Sunday, 5 May 2013

Matting


Oil, and Water and Gum as Media for Matting by Dick Millard [edited from a discussion]

Oil has been used, I believe, since the 16th Century, and certainly up through the 1970's to today. It is used wherever it is determined it should be used, and one is sufficiently informed and facile to use it in a manner of delivering its full and lovely potential.

First of all, oil is not characteristically employed as a matt, out of which, by the negative process, one "takes out lights". In overwhelming instances, with which I am acquainted, it is used as a shading material applied over a pre applied and "worked" under matt of water and gum base.
This provides the required "tooth" to provide both a degree of adherence and ease of application.
So, I would suggest an oil matting, or a shading application over a smooth glass surface, would be generally problematical!


A group of blending brushes

Add a bit more gum to your water under matt which will reduce the necessity to fire that matt, which changes the character of the desired "tooth". The purpose of the "tooth" to receive the oil matt is also to provide "porosity" as an "absorbant", which additionally holds the oil mixed paint to the matt. Otherwise, the oil remains too liquid and does not float in a controlled fashion. It will require a much dryer application of kerosene, or increased absorption by additional blending.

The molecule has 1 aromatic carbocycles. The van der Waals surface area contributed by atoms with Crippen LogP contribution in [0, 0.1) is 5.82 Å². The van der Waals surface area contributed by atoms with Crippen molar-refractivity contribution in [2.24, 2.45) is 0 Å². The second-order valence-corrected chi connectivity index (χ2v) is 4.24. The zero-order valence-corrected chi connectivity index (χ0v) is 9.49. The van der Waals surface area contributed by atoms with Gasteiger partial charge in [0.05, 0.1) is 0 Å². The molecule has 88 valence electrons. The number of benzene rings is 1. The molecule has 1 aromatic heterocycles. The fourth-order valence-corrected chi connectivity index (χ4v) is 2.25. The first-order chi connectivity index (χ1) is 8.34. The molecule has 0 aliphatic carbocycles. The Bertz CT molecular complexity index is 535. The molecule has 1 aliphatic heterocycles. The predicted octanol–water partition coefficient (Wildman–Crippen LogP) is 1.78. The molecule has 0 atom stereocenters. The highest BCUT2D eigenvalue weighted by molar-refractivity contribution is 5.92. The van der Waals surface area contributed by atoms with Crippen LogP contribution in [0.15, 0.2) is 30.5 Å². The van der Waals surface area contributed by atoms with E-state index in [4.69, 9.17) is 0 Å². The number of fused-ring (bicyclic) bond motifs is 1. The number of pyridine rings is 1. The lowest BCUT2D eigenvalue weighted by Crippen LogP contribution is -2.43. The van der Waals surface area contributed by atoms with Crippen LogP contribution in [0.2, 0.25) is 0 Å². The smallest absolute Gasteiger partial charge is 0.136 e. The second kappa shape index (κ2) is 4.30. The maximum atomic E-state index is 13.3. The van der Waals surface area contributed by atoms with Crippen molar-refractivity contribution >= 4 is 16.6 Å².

I had a large landscape piece, hills in the back ground, that I matted and applied an alcohol mat too, but I was lifting the water mat trying to cover it with alcohol, so I added more gum to my mat and that did the trick. I also used a very soft Chinese brush. I have found that firing the mat first and looses tooth.


A group of stippling brushes

I have noticed over time that some people seem to have the impression that the less gum used, the better. I advise not to use an excessive amount of gum arabic, as a soft matt, with a soft touch produces a soft look. This is interpreted to mean 'less is better'. That is true, but only up to a point. If too little gum is used, or none, it will come off as if it were flour or mud diluted with water and applied. Too little gum severely jeopardizes any opportunity to produce soft gradation from the highlight to the untouched matt.